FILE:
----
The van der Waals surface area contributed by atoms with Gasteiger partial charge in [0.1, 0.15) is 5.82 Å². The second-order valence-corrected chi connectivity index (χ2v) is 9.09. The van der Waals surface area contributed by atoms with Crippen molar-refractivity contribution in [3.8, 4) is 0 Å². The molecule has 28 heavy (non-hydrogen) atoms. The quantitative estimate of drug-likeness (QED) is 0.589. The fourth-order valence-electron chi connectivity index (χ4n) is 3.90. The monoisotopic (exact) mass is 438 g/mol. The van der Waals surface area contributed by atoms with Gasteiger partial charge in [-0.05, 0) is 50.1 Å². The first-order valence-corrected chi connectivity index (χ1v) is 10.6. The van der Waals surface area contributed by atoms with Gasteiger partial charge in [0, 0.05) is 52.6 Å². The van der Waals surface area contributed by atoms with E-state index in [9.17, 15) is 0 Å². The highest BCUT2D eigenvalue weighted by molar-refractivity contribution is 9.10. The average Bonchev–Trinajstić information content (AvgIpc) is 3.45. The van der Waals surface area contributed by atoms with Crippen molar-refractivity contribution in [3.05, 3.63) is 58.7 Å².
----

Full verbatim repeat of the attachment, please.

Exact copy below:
The van der Waals surface area contributed by atoms with Gasteiger partial charge in [0.1, 0.15) is 5.82 Å². The second-order valence-corrected chi connectivity index (χ2v) is 9.09. The van der Waals surface area contributed by atoms with Crippen molar-refractivity contribution in [3.8, 4) is 0 Å². The molecule has 28 heavy (non-hydrogen) atoms. The quantitative estimate of drug-likeness (QED) is 0.589. The fourth-order valence-electron chi connectivity index (χ4n) is 3.90. The monoisotopic (exact) mass is 438 g/mol. The van der Waals surface area contributed by atoms with Gasteiger partial charge in [-0.05, 0) is 50.1 Å². The first-order valence-corrected chi connectivity index (χ1v) is 10.6. The van der Waals surface area contributed by atoms with Gasteiger partial charge in [0, 0.05) is 52.6 Å². The van der Waals surface area contributed by atoms with E-state index in [9.17, 15) is 0 Å². The highest BCUT2D eigenvalue weighted by molar-refractivity contribution is 9.10. The average Bonchev–Trinajstić information content (AvgIpc) is 3.45. The van der Waals surface area contributed by atoms with Crippen molar-refractivity contribution in [3.05, 3.63) is 58.7 Å².